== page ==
But up north, it’s a mess. There’s 101 in NH just north of the border, and beyond that, you’re pretty much in country lane territory.

  19. I’m not the first person to mention this, but it is interesting to note that it is a pain in the butt to travel across NY, VT, NH and ME.

    Absolutely true. I once drove from Toronto to Augusta, Maine. It took me 26 hours with a 3-hour sleep stop in Burlingon. Once I got off the 400-series into NY, there were absolutely no East-West roads, so I had to make a Charlie Brown t-shirt zigzag path through NY, VT, NH, and ME. Brutal drive, that would have been quite easy with direct highways.

    To me that says a lot about how New England works.

    Somewhat. It says New Englanders tend to stay within New England, I guess.

  20. There are good east-west routes in Southern New England – Rt. 2 just south of Massachusetts’ northern border, I-90 throug the center of the state to Albany, and I-95 through Connecticut.

    Don’t forget 84, joe.

  21. werner,

    It is possible for a governor to resign, emigrate and successfully going into politics again: Take Sam Houston.

    An example in this century, after the time of mass westward migration would be more compelling. Sam Houston could get elected in Texas even though he was not born there only in a milieu in which virtually no anglo adults of age to be governor were themselves born in the state.

    I will go so far as to say that no governor, or even major state elected executive official, has been elected outside the Northeast past the generation that immigrated in when the state was a territory.

  22. Gotta join the pile on Shannon here. It seems that a lot of (no, not all, but a lot of) major cities are located near state borders. I guess it makes perfect sense that if different states have different rules and systems then cities near borders will enjoy benefits as conduits for commerce. Not to mention the major cities built near rivers, which serve as obvious border demarcations.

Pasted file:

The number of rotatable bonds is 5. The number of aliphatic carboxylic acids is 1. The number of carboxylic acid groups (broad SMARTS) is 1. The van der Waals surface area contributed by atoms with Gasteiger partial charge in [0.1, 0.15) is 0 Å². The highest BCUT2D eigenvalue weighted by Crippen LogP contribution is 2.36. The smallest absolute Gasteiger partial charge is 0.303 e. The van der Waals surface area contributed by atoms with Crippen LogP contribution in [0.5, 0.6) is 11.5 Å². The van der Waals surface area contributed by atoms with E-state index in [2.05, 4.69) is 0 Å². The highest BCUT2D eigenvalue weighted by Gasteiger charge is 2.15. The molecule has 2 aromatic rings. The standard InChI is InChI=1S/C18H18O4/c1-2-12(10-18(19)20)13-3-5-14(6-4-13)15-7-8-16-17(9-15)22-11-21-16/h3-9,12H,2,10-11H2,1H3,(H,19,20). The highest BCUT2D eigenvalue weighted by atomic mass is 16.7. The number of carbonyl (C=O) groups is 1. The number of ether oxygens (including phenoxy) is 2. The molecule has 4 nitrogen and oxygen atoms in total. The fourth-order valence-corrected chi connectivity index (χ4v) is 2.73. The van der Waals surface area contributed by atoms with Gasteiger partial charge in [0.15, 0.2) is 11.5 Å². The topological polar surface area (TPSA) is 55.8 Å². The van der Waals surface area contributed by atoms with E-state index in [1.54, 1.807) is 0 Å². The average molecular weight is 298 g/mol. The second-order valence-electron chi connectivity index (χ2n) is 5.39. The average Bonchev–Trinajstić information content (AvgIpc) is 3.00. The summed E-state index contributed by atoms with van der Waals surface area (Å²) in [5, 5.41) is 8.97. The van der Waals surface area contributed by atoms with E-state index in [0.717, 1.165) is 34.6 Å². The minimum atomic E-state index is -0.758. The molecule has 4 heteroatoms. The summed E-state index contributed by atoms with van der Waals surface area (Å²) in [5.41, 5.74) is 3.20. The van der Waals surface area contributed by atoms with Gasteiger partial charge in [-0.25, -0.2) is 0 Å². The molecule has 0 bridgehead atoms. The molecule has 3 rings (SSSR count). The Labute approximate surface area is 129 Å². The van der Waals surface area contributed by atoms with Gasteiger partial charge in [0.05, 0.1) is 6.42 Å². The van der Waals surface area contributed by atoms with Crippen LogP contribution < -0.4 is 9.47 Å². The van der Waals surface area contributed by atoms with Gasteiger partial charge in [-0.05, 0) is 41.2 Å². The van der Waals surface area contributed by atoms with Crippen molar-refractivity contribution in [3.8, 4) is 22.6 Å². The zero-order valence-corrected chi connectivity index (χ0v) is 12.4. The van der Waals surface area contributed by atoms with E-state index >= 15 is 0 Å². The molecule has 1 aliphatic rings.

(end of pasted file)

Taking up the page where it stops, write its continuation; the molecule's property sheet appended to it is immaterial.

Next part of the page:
To add to crimethink’s list, Las Vegas is right near the CA border, for the obvious reason that a city built to help Californians enjoy the rules of a different state will be as close to CA as possible. And then there’s Philadelphia, right near Delaware and New Jersey. And what’s that major NC city right near the SC border?

    The list goes on, and on. Border cities are conduits for commerce, so a sizable fraction of the US population (in and out of New England) lives near a state border.

  23. joe,

    Every interestate in northern New England runs north to south in some fashion (NW to NE in the case of Vermont).

    Shannon Love,

    I don’t have a link at hand but my premise is based on a transportation study of commuters I read some time ago which showed that significantly (IIRC by a factor of five) more people in the northeast commuted across state lines as compared to other regions of the country.

    And it is likely the case that for the states of VT, NH and ME that doesn’t hold true. The Northeast and New England in particular are fairly diverse group of states.

    I think it revealing that he even tried. I can’t think of any other recent examples (say last 50 years) in other regions of the country where a candidate has even attempted such a transition.

    Hmm, who did Obama run against again? And in what state?

    To falsify my hypothesis we would need to find a jurisdiction in which a heavy percentage of the population routinely crossed state lines but which historically, say post WWII or post 1965, has voted consistently for Federalism.

    No part of the country consistently votes for federalism. None. Not a single state in the U.S. Furthermore, on particular issues some states go hog wild over federal intrusion, money, etc. which is why so many rural, so-called “red states” take in so many federal tax dollars and employ more federal employees at a per capita level higher than many so-called “blue states.”

    Episiarch,

    I once drove from Toronto to Augusta, Maine.

  24. Episiarch,

    I once drove from Toronto to Augusta, Maine.

    Err, I meant to write: “Ouch.”

    joe,

    Or let me put the point more bluntly; to get from Burlington to the Maine coast you have to drive SE down to West Lebanon, NH, then get on another interstate and drive some more SE, then get on a highway at Manchester or Concord and then drive over to 95 and go NE into Maine.

  25. And what’s that major NC city right near the SC border?

    Wilmington.

  26. And what’s that major NC city right near the SC border?

    Charlotte. Still gets little press or national attention, but it’s on track to be one of the country’s biggest cities within the next decade.

    And relevant to the thread, its proximity to South Carolina is absolutely critical to its economic success. Though they do like their federalism (and individualism, and freedom, and all that other important stuff) down there a heck of a lot more than any place up in Yankee land.